AES San Francisco 2010
Poster Session P14
Friday, November 5, 4:30 pm — 6:00 pm (Room 226)
Poster: P14 - Loudspeakers and Microphones
P14-1 Coaxial Flat Panel Loudspeaker System with Dynamic Push-Pull Drive—Drazenko Sukalo, DSLab - Device Solution Laboratory - Munich, Germany
After the successful introduction of the flat television, acousticians are concerned with the design of a “full-range” flat panel loudspeaker. A new design with low manufactured depth, consisting of an array of two conventional cone drivers and a transmission line and the method for driving of them is presented. The main aim was to build a small-sized flat panel box but with extended low frequency response and low distortion output because of the extended liner diaphragm excursion. The PSpice-OrCAD® simulator was used to represent a distributed model of a transmission line. The results of the simulation show the influence of the parameters of the transmission-line enclosure on the impedance curve and resonant frequency of the woofer driver. Among others, this paper is concerned with an active filter design for driving loudspeaker drive units in an appropriate phase relationship in the low frequency region, by means of implementing of DPP drive. A prototype of the flat panel loudspeaker is built according to the described design concept and the results of sound pressure level measurement are presented. The design result from work performed for DSLab and is subject to the referenced patent.
Convention Paper 8235 (Purchase now)
P14-2 A Novel Universal-Serial-Bus-Powered Digitally Driven Loudspeaker System with Low Power Dissipation and High Fidelity—Hajime Ohtani, Akira Yasuda, Kenzo Tsuihiji, Ryota Suzuki, Daigo Kuniyoshi, Hosei University - Koganei, Tokyo, Japan; Junichi Okamura, Trigence Semiconductor - Chiyoda, Tokyo, Japan
We propose a novel digitally driven loudspeaker system in which a newly devised mismatch shaper method, multilevel noise shaping dynamic element matching, is used to realize high fidelity, high sound power level, and low power dissipation. The unit used for the mismatch shaper method can easily increase the number of sound pressure levels with the aid of an H-bridge circuit, even when the number of sub-speakers is fixed. Further, it reduces the noise caused by quantization and loudspeaker mismatches and decreases the switching loss. The output sound power level equipped with six voice coils is 94 dB/m when a 3.3-V universal-serial-bus power supply is used exclusively. The power efficiency is 95% at 0 dBFS and 75% at –10 dBFS.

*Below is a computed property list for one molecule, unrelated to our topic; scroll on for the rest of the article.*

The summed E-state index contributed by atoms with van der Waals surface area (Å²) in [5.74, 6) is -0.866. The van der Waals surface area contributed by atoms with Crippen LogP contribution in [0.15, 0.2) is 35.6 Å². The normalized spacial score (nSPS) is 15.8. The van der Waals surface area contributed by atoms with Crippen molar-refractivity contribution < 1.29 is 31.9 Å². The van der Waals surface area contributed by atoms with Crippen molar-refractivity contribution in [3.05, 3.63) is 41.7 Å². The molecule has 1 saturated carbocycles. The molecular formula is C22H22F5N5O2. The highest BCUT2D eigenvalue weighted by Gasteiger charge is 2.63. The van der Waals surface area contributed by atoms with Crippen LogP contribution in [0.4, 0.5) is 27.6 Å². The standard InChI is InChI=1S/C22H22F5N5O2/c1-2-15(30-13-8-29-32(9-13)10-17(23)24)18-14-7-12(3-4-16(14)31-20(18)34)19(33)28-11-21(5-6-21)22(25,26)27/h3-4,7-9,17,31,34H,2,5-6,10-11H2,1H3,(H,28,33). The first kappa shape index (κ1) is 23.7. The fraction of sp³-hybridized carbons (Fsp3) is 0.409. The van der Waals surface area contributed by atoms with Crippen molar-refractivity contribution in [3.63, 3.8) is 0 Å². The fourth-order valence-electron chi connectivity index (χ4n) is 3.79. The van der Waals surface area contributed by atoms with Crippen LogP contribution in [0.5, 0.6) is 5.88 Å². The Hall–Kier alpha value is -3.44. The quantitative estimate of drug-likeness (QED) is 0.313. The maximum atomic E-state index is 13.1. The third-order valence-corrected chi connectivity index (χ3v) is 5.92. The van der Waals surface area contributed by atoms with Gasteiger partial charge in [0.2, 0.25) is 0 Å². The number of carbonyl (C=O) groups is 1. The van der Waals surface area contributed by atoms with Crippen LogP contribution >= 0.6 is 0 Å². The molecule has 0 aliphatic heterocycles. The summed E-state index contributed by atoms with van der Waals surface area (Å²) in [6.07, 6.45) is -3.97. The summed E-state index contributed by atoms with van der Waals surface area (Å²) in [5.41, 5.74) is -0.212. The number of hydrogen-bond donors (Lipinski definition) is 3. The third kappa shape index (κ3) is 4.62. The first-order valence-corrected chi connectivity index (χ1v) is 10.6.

Convention Paper 8236 (Purchase now)
P14-3 Loudspeaker Rub Fault Detection by Means of a New Nonstationary Procedure Test—German Ruiz, Vicent Sala, Miguel Delgado, Juan Antonio Ortega, UPC-Universitat Politecnica de Catalunya - Terrassa, Spain
This paper addresses rub defect loudspeaker detection. The study includes a simulation with a rub model based on classical static coulomb friction added to the loudspeaker nonlinearities parametric model to demonstrate the current signal viability to rub failure detection. The electric current signal is analyzed by means of Zhao-Atlas-Marks distribution (ZAMD). A failure extractor based on relevant harmonic ZAMD frequency regions segmentation and Mahalanobis distance is presented. The simulation and experimental results show the goodness and reliability of rub detection method presented.
Convention Paper 8237 (Purchase now)
P14-4 Contributions to the Improvement of the Response of a Pleated Loudspeaker—Jaime Ramis, Rita Martinez, Acustica Beyma S.L. - Moncada, Valencia, Spain; E. Segovia, Obras Públicas e Infraestructura Urbana - Spain; Jesus Carbajo, Jaime Ramis, Universidad de Alicante - Alicante, Spain